“Divine” Royalty and Symbolic Propaganda

The gods and goddesses of Classical mythology had as many vices as they had virtues, but their most important attribute was their divine power over nature and over man. As such, their symbols and narratives became essential components of the artistic representation of Europe’s most powerful noblemen, especially since kings were believed to retain a divine right to rule over their people.

One of the most ambitious projects of political propaganda was commissioned by Marie de Medici in 1622 from Peter Paul Rubens, Europe’s greatest court painter and a talented diplomat. Daughter of the powerful Grand Duke of Tuscany Francesco I, Marie de Medici married King Henri IV of France in 1600 and was crowned as the Queen Regent after his death in 1610, destined to rule France until her eldest son Louis XIII came of age. Highly unpopular for her rash and stubborn decisions as Queen, Marie was banished from the court when Louis XIII took power in 1617, and she even plotted to overthrow him in favor of her younger son. Nevertheless, for a short time she was reconciled with King Louis, and she even regained a position in the council of France. It was during this period of reconciliation that Marie commissioned a giant series of 24 biographical paintings designed to improve her reputation and gain the political favor of her son.

From her birth and education to her regency, turbulent fall from grace, and shaky return to power, the series of paintings portrays Marie as a wise, responsible mother and caring Queen, whose life was guided and inspired by the Greek pantheon of gods. Mythological symbolism abounds in these paintings, most of which display the gods’ intervention in the events of Marie’s life as if to argue that she was protected and blessed by their influence.

For instance, the Education of Marie de Medici shows a young Marie listening intently to the lessons of her divine tutors:

Peter Paul Rubens, Education of Marie de Medici, 1622-25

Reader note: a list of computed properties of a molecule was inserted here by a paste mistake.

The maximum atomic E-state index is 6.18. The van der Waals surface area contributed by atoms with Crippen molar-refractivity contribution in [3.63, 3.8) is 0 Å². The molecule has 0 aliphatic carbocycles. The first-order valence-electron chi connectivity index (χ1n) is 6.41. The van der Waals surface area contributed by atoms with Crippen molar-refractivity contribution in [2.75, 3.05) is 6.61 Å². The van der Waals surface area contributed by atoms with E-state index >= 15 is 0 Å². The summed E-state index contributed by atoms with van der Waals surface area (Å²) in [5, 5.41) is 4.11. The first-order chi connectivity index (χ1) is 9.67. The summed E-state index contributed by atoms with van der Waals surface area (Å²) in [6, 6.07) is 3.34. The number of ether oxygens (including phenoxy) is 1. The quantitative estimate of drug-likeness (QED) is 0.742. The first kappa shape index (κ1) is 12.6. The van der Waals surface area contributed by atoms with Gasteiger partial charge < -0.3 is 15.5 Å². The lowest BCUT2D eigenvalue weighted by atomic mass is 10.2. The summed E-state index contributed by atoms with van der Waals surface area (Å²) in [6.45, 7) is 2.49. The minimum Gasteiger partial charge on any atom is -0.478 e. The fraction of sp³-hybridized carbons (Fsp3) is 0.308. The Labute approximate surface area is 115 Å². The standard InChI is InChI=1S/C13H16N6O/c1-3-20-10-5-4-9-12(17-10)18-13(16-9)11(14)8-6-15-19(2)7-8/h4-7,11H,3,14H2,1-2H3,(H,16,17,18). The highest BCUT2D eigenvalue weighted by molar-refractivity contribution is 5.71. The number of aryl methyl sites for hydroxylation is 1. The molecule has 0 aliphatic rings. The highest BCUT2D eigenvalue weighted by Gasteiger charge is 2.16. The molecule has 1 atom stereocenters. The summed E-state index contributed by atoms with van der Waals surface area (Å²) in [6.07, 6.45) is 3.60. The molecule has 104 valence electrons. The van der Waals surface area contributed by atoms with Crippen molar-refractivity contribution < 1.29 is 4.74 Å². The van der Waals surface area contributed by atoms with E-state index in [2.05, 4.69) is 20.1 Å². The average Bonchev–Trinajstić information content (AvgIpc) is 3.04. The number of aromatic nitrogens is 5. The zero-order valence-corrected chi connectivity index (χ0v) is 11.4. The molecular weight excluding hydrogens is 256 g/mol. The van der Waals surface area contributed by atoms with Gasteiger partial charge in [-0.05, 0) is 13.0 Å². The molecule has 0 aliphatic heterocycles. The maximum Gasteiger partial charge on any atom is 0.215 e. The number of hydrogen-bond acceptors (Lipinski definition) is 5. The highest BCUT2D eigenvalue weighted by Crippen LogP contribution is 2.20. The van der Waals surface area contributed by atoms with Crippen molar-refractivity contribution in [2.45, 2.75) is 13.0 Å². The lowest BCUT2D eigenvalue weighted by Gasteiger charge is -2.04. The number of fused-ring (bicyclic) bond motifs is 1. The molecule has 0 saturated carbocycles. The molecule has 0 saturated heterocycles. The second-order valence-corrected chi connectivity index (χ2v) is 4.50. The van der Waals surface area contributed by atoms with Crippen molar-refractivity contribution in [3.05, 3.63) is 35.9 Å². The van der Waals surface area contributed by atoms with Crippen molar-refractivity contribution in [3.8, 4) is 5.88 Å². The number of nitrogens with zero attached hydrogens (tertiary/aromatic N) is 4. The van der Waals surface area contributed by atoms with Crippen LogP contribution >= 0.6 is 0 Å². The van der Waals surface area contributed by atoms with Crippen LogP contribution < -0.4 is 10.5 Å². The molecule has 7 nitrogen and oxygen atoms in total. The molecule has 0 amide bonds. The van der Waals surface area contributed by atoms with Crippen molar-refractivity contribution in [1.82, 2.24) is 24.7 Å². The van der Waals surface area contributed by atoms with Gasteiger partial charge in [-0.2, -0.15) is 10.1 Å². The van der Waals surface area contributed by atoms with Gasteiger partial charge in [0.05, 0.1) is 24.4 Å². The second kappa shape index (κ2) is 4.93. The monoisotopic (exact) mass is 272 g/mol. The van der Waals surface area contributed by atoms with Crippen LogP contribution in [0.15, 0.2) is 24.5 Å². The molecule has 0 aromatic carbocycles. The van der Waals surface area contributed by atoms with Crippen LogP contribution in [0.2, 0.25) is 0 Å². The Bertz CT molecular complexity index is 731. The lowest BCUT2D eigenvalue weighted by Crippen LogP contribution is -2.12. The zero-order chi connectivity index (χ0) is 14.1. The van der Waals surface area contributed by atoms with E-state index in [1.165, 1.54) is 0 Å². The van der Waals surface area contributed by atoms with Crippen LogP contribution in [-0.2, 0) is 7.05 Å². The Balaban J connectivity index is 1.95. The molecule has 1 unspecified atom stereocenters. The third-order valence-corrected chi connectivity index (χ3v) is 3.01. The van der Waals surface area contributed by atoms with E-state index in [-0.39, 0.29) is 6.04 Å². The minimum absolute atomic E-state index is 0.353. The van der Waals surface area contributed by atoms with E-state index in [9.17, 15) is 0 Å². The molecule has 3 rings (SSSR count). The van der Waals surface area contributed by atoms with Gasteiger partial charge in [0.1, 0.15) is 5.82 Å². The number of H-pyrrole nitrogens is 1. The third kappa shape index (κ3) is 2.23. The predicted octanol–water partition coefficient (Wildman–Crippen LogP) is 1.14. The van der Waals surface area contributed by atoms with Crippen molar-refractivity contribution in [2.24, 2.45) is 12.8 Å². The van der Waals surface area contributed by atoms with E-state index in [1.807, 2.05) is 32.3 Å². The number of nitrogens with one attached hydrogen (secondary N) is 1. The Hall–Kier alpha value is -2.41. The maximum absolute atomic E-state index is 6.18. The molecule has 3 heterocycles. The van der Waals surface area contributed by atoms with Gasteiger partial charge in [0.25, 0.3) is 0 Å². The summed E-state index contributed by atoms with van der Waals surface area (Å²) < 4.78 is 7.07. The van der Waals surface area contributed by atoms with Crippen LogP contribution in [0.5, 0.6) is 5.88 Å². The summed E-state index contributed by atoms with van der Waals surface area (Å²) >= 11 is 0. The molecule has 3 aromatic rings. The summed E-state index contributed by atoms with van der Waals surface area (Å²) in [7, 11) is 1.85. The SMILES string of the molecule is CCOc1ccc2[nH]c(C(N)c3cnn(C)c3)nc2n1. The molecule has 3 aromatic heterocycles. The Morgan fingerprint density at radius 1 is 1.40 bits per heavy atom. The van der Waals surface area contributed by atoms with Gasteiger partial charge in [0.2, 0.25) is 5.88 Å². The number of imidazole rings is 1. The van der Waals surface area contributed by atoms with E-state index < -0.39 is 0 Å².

• Athena, goddess of wisdom, bears her shining helmet representing military prowess, but her shield lies dormant at the bottom of the painting, in the spirit of peace
  • Hermes, messenger of the gods, falls from the heavens to bless Marie with his golden caduceus, symbol of peace and harmony
  • The Three Graces stand gracefully behind Marie to represent her beauty and feminine virtues
  • Orpheus, the legendary musician and poet, gives her music lessons by playing the cello
  • Various symbols of the arts lie strewn upon the floor: musical instruments, sculpture (based on popular busts from Ancient Rome), and paintbrushes and a palette

Set in a dark grotto, the figures glow under light pouring through an opening in the rocky ceiling, as if divine inspiration were shining upon the blessed Marie to brighten the intellectual darkness of her earthly surroundings. This painting was intended to convey her wisdom as a result of her classical education, although in life several of her political decisions were considered less than intelligent.

Along with the other massive paintings in this ambitious cycle, this work presents Marie de Medici as a virtuous and intelligent ruler by aligning her with the ideas and symbols of the Classical gods. Unfortunately, this series was unable to improve her standing in the French court, and she was eventually exiled from France in 1630. Nevertheless, these paintings represent the power of mythological imagery as a form of political propaganda that could influence the fate of the powerful kings (and queens) of Europe.


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